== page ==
He also demonstrated that he would support positive batting in the face of any mistakes by going completely overboard and making boatloads of batting mistakes himself. His often irresponsible approach was leadership by example. He knew that no-one was going to deliberately copy his errors. It was a self-sacrificial attempt to raise the ceiling of what was permissible under his captaincy. He figured that even if the change in mentality brought a few more misguided slogs, it would eradicate a greater number of equally suicidal uncertain prods. As that Bairstow innings and 500 in a day proved, more can be achieved by batting with freedom and conviction than by second-guessing yourself and trying to avoid doing the wrong thing.

Stokes’ one defeat as captain came in the first Test against South Africa. However, his team responded with an innings victory and then a nine wicket win before positively rollocking their way through three Tests in Pakistan. They won them all, despite not having played Test cricket there since Rehan Ahmed was in nappies.

This year may or may not see the same success, but that’s not really the point. The point is this: Immediately before Ben Stokes became captain, following the England Test team was incredibly unfun. Since he became captain – regardless of results – it has been incredibly fun.

Congratulations, Ben Stokes, you are 2022’s Lord Megachief of Gold.

Lord Megachiefs of Gold

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  1. Way back when you were reluctant to give England any LMCoGs. Now they’ve got three of the things. How times change.

    Well deserved though.

  2. I’ve always thought that LMoG should go to the cricketer who has the biggest impact on results, whether through sheer scoringness or an ability to totally destructionate their opponents.

    Stokes, a very worthy Lord Megachief of Gold. Excellent decisionizing, KC.

  3. Watching ‘Only Connect’ on TV this evening, I almost spat out my Cornflakes. The category was ‘sporting initials in full’. The clue was ‘DRS’. The answer was ‘Drag Reduction System’.

    ‘Dear Points of View, it has come to my attention…’ etc and so on.

    1. I had no reply from either the European Central Bank or the International Criminal Court when I complained to them. My similar complaint to the Bank of Credit and Commerce International was rejected for them having been liquidated in 1991.

  4. I think we might have debated this before, but isn’t there a case for heading the list of previous winners “Lords Megachief Of Gold” rather than “Lord Megachiefs…”

    Like a list of former Attorneys General, for example?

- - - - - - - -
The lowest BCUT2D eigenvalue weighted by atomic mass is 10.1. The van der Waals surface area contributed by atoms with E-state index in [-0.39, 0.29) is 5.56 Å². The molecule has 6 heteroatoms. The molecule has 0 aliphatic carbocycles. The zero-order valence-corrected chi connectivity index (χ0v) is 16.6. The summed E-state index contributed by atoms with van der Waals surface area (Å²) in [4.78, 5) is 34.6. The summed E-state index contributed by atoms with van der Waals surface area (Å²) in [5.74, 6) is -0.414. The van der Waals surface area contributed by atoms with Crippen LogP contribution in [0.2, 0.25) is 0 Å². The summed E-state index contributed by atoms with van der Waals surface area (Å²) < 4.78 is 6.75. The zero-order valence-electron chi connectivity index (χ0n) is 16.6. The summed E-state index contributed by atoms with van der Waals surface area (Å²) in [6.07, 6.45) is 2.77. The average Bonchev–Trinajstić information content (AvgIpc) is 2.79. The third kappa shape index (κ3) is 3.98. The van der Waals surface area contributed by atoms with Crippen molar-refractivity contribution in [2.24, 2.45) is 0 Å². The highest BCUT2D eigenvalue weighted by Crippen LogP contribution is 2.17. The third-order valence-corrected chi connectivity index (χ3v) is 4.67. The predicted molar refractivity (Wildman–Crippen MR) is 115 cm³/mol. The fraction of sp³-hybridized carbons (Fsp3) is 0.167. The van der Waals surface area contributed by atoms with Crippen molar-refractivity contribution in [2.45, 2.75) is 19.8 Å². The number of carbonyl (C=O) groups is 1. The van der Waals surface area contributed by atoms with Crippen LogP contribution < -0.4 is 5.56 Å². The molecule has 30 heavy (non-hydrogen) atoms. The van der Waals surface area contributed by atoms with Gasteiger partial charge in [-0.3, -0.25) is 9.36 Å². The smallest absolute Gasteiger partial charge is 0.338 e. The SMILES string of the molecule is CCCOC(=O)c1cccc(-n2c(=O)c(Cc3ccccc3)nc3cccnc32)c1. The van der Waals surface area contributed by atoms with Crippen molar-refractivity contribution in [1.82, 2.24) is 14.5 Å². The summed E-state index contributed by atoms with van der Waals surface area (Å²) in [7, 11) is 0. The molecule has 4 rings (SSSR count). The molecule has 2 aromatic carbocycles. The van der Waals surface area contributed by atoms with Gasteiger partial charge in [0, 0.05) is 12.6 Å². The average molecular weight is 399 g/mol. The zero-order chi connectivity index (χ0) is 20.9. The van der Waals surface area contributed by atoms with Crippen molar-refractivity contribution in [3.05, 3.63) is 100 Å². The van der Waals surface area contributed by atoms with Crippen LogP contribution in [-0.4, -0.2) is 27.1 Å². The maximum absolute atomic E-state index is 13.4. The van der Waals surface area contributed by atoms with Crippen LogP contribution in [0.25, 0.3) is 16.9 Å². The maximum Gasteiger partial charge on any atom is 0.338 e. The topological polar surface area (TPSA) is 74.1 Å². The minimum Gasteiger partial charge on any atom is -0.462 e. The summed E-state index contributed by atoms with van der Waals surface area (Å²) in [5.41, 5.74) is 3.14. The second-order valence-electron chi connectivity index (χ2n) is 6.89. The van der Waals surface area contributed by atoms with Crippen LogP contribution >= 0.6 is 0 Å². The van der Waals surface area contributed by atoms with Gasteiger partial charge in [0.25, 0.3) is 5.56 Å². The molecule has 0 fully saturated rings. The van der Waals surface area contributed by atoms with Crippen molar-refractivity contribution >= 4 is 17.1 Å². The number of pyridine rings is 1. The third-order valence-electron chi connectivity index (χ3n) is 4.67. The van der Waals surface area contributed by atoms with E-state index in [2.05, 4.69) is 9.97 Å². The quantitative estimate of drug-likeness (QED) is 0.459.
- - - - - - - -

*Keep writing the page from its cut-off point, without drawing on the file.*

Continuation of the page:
1. I applaud your willingness to entertain the idea of changing the plural…

        …and applaud even more your decision, in practice, not to make the change.

        Ben Stokes was the ideal choice for Lord Megachief Of Gold this year . The only surprise to me was the realisation that he hadn’t been awarded the accolade before.

        Of course, if there were such a thing as The Lord’s Megachief of Gold (singularly different from my suggested plural), Ben Stokes might well have been awarded that honour three times before now:
        2015 – “THAT” hundred to set up a win against New Zealand
        2017 – “THAT” bowling performance to set up a win against West Indies
        2019 – the World Cup final performance followed by a test ton in the Ashes match at Lord’s.

    1. “General” in Attorney General is an adjective, and therefore incapable of being pluralized. Same with “martial” in Court Martial.

      “Megachief” feels more like a noun to me (albeit a compound one), making Lord Megachief another compound noun, in which case the last part should take the plural (bus stops, not buses stop).

      Some of the people round here are proper arseholes pedantic.

      1. I have asked my good friend, ChatGPT, what they think. They answer as follows:

        It’s possible that “Lord Megachief of Gold” is being used as a title, with “Lord” serving as a noun and “Megachief of Gold” serving as an adjective. In this case, “Lord” would be the title of nobility or respect and “Megachief of Gold” would describe the specific position or role that the person holds”…

        …Alternatively, “Megachief of Gold” could be a proper noun, referring to the specific name or title of the person’s position. In this case, “Lord” would be a modifier, indicating that the person holding the position is titled “Lord.”

        So you see, Bert, ChatGPT agrees with both of us and is a friend to all of humanity and is not to be feared at all.

      2. Not so sure about that, Ged. We were out the back of the Green Dragon the other day, riffling through the bins for rare beer mats, and ChatGPT came out for a rollie with DALL-E.

        It was saying some pretty spicey things about you, mate. Watch yourself.

      3. I don’t beat about the bush with bots, so I have challenged ChatGPT on this matter as follows:

        GED: My friend Alex, “King Cricket” tells me that you and DALL-E have been saying spicy things about me at the back of the pub. Is this true?

        ChatGPT: I am sorry, but I am an artificial intelligence and do not have the ability to engage in conversations or activities that take place at a pub. As an AI, I do not have personal relationships or engage in gossip.

        Well, they would say that, wouldn’t they? I am starting to sense that I have been duped by these artificial dudes, My dander is well and truly up.

        Bert, KC, I can only apologise. You were right and I was wrong all along.

  5. Nice choice and nice article KC. I still think extracting a win out of that Rawalpindi road they played on was by far the most impressive feat of the year, and it was mostly down to Stokes’ captaincy.

  6. Dear Yer Maj,

    There appears to be a horrible mistake – the words “They also picked a spinner” appear in the article text, and yet the relevant manifesto document was not hyperlinked!

    Unless you spam the manifesto at every possible occasion, it’ll never get search engine optimised enough for the ECB to pick up on this valuable idea.

    Also “2021/22: Kane Williamson” should be “2020/21”.

  7. Top linkspamming yer maj, bravo. With a bit of luck Bazball will get the “always play a spinner” message sooner rather than later.